Los Angeles Dodgers

Vin Scully to Have Street Leading to Dodger Stadium Named for Him

Los Angeles Dodgers broadcaster Vin Scully is honored before a baseball game against the Arizona Diamondbacks in Los Angeles, Wednesday, Sept. 23, 2015. Scully was given a Guinness World Records certificate for the longest career as a sports broadcaster for a single team, and the team honored him with a bobble head for all of the fans in attendance. (AP Photo/Alex Gallardo)
Alex Gallardo/Associated Press
Adam WellsFeatured ColumnistJanuary 29, 2016

Legendary Los Angeles Dodgers broadcaster Vin Scully is getting honored with a street bearing his name that leads to Dodger Stadium.  

According to Ken Gurnick of MLB.com, the Los Angeles City Council on Friday unanimously approved the moniker "Vin Scully Avenue" to be used in place of Elysian Park Avenue. 

Los Angeles City Councilman Gil Cedillo proposed the name change, according to Doug Padilla of ESPN.com.

Per Bill Shaikin of the Los Angeles Times, even though Scully has resisted these kinds of accolades and tributes in the past, he was "on board" with this proposal. 

Dodgers President and CEO Stan Kasten released a statement regarding the proposal before it was voted on, per Steve Dilbeck of the Los Angeles Times: “There’s no better way to recognize such an iconic Dodger as Hall of Famer Vin Scully than naming a street after him. We appreciate Gil Cedillo and city officials bringing this to the forefront, and we look forward to the day when everyone can drive on Vin Scully Avenue when they enter Dodger Stadium.”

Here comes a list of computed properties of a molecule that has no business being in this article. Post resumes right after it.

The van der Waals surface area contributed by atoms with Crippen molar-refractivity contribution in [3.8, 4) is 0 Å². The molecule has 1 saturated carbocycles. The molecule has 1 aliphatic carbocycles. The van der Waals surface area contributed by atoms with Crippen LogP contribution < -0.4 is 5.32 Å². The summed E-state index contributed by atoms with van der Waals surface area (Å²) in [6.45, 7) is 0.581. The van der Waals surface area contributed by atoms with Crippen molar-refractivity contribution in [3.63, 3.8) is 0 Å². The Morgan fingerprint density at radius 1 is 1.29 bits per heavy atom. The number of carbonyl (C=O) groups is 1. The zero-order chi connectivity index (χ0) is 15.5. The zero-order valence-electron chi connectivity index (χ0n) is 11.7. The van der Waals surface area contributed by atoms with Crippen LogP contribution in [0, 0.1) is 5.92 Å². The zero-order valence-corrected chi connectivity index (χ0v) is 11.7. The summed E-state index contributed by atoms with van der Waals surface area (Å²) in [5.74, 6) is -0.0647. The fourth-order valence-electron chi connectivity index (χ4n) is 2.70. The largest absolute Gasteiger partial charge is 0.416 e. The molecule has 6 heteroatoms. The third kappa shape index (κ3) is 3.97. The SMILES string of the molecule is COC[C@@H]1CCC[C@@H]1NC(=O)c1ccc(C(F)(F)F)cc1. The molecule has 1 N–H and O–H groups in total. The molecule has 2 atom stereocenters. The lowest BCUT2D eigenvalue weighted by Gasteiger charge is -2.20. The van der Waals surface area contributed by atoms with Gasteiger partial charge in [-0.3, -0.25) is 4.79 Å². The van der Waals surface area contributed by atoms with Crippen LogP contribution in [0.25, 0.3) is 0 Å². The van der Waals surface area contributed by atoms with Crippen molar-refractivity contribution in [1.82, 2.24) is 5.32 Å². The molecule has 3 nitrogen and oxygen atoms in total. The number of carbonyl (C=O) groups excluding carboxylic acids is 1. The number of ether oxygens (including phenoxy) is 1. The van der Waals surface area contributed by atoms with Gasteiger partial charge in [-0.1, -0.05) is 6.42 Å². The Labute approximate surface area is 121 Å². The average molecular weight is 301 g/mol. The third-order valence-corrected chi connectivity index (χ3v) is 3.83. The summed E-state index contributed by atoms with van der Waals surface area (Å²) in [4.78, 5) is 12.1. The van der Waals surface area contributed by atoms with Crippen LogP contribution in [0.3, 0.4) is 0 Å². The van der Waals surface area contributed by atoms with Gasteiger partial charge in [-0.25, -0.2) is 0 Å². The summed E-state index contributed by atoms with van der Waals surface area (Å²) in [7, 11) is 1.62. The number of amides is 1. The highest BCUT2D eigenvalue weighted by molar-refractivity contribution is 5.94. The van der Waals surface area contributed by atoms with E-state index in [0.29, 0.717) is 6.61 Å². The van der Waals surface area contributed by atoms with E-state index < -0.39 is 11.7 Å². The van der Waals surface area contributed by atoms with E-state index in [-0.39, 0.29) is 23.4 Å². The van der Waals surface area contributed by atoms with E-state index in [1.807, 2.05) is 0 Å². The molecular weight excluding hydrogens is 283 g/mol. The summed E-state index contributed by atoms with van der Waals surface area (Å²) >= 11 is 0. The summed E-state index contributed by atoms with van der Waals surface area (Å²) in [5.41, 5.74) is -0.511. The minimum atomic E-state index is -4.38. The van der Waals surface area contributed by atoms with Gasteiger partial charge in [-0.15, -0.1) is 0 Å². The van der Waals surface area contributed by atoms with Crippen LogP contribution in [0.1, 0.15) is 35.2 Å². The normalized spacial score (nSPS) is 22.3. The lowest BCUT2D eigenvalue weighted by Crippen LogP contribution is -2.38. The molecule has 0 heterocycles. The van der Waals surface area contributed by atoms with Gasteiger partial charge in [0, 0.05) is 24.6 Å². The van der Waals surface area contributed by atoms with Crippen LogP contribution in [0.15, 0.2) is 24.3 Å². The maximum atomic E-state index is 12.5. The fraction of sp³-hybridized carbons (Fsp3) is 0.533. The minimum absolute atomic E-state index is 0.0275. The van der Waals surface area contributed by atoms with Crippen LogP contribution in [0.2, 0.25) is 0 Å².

It would be hard to think of a better way to honor arguably the most iconic announcer in Major League Baseball history. The 88-year-old Scully, who has said 2016 will likely be his final season in the booth, has been with the Dodgers since 1950 and calls games by himself with no color commentator. 

Accolades are nothing new for Scully, who was given the Ford Frick Award from the National Baseball Hall of Fame in 1982. He's one of the great voices in sports, always able to call games with a natural ease and tell stories from past decades that relate to what is happening on the field. 

Since it's probably impossible to get the entire city of Los Angeles named after Scully, a street that leads directly to Chavez Ravine is a pretty good consolation prize. 

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